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UMS Concert Program, November 2, 1984: Nexus --

UMS Concert Program, November 2, 1984: Nexus --  image UMS Concert Program, November 2, 1984: Nexus --  image
Day
2
Month
November
Year
1984
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University Musical Society
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Season: 106th
Concert: Twenty-ninth
Power Center For The Performing Arts Ann Arbor, Michigan

THE UNIVERSITY MUSICAL SOCIETY OF THE UNIVERSITY OF MICHIGAN
Nexus
BOB BECKER ROBIN ENGELMAN
BILL CAHN RUSSELL HARTENBERGER
JOHN WYRE
Glen Velez and Percy Danforth, Guests
Friday Evening, November 2, 1984, at 8:00
Power Center for the Performing Arts
Ann Arbor, Michigan
Ancient Military Aires .............................Traditional Drumming
A medley, a la Nexus, of drumming descended from the French, British, and American military traditions.
Rain Tree.............................................. Toru Takemitsu
Rain Tree belongs to Takemitsu's Rain Series and is scored for vibraphone, two marimbas, and
croatales. In planning the piece, he was greatly influenced by a novel of Kenzaburo Oe entitled
"Atama no ij Ame no Ki." The opening page of the score carries this paragraph from the novel:
"It has been named the 'rain tree'; for its abundant foliage continues to let fall rain drops
collected from last night's shower until well after the following midday. Its hundreds of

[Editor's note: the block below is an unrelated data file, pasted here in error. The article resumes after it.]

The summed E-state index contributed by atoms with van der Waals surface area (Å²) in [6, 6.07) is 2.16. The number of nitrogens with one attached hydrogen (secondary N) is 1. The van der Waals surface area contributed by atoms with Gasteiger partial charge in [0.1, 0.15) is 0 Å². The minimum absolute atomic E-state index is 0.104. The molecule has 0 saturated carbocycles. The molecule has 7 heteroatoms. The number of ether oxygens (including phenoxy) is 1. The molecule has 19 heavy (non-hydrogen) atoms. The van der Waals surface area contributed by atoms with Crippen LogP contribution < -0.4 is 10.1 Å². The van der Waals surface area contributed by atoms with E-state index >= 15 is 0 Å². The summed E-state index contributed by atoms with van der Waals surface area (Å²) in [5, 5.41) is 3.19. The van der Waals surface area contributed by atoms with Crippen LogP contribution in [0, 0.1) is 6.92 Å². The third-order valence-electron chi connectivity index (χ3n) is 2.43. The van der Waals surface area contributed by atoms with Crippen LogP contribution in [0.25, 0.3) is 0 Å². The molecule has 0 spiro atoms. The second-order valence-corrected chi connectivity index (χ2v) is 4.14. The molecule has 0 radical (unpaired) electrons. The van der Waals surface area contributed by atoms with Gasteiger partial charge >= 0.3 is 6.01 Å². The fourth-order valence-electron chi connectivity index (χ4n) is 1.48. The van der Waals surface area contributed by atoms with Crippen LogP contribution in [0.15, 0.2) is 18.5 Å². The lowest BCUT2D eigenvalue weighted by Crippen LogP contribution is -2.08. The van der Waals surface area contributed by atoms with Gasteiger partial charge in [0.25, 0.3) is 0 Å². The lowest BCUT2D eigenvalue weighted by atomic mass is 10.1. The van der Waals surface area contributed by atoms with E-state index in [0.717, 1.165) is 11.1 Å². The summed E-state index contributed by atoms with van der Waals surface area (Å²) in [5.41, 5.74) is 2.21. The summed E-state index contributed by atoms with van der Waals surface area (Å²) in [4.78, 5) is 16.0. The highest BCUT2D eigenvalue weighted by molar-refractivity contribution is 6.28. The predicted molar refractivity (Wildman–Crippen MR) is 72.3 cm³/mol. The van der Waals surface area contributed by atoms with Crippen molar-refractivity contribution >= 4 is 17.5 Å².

thousands of tiny leaves -finger-like -store up moisture while other trees dry up at once.
What an ingenious tree. Isn't it"
Third Construction............................................ John Cage
Third Construction is the pinnacle of Cage's innovative percussion ensemble writing. It is his final work in this medium, and perhaps his most complex and mature. Many Mexican, Central American, and Native Indian instruments are called for in this piece, including quijadas, cricket callers, conch shell, and rattles. Other unusual instruments such as graduated tin cans play a prominent role in the work. Both the rhythmic shape and the overall structure of the piece are related to Cage's "square-root theory," in which components of various relationships within a piece reflect the numeric proportions of the square-root. In Third Construction there are 24 sections, each in turn divided into 24 bars. In addition, there is a 24-bar introduction. This proportionate writing is extended to Cage's elaborate use of cross-rhythmic relationships among the individual parts. This builds toward the end of the sections where up to four sub-divisional flows of 3, 5, 7, and 9 are played simultaneously.
Tonight's program takes place during the Percussive Arts Society International Convention 1984, now meeting under School of Music auspices on the University of Michigan campus. The Musical Society acknowledges the support ofPASIC, Remo, Inc., and Kori Percussion, U.S.A. in presentation of this concert.
Twenty-ninth Concert of the 106th Season Special Concert
Kebjar-Bali....................................................Bill Cahn
"Kebjar" is a twentieth century musical style, performed by the gamelans (orchestras) of Bali. A gamelan may consist of as many as 25 musicians playing on various gongs, drums, cymbals, metalophones, xylophones, flutes, and occasionally string instruments. The world "kebjar" literally means "to burst into flame," and this is represented in the music of the gamelan by highly technical and rhythmically intricate passages which are usually interspersed with musical sections in a more stately traditional style.
INTERMISSION
Frafra Suite....................................................... Nexus